Carson Knights

You've just given it your all in the biggest game of your team's history.

And you didn't win.

How do you cheer yourselves up?

The answer is as obvious as it is NOT SAFE FOR WORK: bicycle jousting with fellow fans!

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This is just a taste, my friends. Just to wet your beaks.

I know what you're thinking. "Dan," you're thinking, "I don't want to be a soccer fan anymore. I want to be a bicycle jousting fan. Is this possible?"

Probably not. So far the sport is early enough in its infancy that even common-sense codes like "Don't aim for the head" are the subject of furious dispute, much like kicking shins and punching fools in the pug was back in nineteenth century boys' schools.

The strategies are also being pioneered. Red Bulls fans, as you can see, have to my knowledge invented a strategy I call "hooking" - where you don't try to knock the other fellow off with the direct blow, but rather position the lance so as the other bike goes by, you have caught some vulnerable part of the bike, the body, or the ground, causing your opponent to tumble.

This might have been partially because the RBNY participants were too drunk to hold the lance straight, but not so drunk as to fall off the bike altogether.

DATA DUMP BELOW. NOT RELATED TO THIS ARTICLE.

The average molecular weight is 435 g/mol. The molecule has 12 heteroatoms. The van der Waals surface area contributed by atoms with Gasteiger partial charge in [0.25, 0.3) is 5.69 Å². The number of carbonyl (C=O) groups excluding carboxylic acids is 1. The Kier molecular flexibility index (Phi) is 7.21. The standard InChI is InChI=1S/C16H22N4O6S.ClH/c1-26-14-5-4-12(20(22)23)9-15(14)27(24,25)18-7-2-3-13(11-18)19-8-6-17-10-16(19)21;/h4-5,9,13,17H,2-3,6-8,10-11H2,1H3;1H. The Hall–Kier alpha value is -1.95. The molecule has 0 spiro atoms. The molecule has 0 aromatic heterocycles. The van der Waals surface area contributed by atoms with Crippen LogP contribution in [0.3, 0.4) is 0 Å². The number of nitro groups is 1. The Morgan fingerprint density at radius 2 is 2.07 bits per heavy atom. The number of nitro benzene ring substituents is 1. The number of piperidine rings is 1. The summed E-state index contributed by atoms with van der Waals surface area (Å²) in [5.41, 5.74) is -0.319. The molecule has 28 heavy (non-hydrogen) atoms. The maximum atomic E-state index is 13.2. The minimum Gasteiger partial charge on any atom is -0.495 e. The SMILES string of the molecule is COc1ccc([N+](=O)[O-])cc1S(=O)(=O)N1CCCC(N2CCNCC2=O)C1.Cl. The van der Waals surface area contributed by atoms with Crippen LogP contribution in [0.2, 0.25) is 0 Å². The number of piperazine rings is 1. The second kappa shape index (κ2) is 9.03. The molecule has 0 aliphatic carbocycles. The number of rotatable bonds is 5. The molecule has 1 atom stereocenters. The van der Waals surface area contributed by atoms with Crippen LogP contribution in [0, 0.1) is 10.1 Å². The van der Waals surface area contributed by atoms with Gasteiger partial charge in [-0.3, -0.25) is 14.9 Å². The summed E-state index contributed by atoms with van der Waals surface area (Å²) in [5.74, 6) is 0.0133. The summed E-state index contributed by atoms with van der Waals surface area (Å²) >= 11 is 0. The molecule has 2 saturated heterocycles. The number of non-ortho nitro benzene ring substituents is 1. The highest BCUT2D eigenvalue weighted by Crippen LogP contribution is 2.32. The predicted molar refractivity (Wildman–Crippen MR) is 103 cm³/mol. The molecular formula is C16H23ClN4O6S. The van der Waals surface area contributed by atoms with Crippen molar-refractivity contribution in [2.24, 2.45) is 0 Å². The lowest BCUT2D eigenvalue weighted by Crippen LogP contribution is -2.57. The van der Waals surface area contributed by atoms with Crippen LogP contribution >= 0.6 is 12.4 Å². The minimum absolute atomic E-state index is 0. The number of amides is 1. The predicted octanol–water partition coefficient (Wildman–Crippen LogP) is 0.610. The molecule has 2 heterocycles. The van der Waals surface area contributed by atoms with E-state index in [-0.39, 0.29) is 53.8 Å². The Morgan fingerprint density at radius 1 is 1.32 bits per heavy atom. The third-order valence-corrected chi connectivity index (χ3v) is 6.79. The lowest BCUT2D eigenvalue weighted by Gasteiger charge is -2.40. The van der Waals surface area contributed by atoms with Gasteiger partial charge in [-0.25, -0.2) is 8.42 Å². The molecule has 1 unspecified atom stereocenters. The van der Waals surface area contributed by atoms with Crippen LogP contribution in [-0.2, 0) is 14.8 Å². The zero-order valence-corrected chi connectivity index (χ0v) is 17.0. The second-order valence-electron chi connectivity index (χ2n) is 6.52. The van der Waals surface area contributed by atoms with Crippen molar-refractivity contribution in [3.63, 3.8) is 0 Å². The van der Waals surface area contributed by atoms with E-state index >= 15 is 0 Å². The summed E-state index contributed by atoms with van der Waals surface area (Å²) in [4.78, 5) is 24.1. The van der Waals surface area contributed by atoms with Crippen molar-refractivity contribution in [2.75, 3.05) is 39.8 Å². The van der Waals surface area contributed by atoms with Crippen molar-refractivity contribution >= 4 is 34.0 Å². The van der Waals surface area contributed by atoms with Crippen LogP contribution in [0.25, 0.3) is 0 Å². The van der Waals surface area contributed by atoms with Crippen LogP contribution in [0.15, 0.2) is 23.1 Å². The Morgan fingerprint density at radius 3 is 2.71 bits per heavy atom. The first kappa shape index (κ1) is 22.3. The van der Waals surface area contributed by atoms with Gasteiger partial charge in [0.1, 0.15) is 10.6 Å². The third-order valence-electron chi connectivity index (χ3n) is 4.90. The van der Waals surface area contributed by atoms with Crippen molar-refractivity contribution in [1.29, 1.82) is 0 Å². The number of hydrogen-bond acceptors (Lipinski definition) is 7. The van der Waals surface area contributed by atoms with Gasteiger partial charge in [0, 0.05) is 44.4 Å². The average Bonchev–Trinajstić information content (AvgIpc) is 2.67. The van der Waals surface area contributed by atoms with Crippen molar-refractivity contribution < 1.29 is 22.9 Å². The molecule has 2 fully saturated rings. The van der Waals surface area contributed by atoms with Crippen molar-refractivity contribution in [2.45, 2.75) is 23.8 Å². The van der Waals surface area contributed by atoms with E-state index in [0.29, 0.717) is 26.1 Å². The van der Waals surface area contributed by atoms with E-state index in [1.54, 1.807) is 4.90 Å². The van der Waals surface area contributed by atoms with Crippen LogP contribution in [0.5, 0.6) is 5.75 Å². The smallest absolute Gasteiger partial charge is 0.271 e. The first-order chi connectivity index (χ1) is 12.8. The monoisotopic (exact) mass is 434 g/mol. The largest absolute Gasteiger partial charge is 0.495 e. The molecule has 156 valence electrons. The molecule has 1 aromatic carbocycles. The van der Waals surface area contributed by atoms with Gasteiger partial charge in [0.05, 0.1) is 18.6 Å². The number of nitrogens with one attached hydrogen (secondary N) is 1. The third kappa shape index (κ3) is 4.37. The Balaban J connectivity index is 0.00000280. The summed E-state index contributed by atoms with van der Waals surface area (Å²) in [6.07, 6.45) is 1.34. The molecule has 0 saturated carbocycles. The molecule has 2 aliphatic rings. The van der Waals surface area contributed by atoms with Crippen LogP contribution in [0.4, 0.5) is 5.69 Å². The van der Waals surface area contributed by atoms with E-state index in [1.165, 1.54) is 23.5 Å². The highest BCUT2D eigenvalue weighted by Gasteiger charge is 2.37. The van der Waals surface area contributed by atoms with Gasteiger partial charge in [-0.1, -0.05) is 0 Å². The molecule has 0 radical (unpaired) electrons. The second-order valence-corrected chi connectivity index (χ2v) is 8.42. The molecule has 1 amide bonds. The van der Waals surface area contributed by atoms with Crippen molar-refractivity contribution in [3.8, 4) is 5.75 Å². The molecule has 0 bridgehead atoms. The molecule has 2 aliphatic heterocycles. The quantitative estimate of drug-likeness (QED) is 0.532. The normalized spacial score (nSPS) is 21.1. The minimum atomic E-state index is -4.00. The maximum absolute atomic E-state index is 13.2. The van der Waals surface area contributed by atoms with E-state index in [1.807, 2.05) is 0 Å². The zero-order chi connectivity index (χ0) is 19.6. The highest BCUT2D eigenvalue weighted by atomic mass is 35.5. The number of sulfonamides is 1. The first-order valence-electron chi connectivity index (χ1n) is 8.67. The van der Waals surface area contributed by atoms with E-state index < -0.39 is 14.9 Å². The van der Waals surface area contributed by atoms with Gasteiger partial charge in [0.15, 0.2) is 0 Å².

So are New York, Los Angeles, and one brave Minnesota Thunder fan (I love the Thunder for this reason, their fans go everywhere and do anything) - are these warriors still making Victoria Park into an end of the season Valhalla, with the cheers of America's soccer devotees ringing evermore?

Yeah, no. I'll let poster L.A. Brigade tell it.

I tend to be cynical and pessimistic about the "supporters movement" in the US. As the league grows richer and more powerful, the influence of fans diminishes even as their numbers increase. Soon the idea of even one team's supporters uniting will seem fanciful, except as a marketing exercise ("Red Sox Nation", etc.) - let alone the idea of the country's supporters meeting at the championship's unofficial holiday festival to celebrate soccer and fall face first into the dirt.

But those days are not these, and those days are not yet. We live in golden times.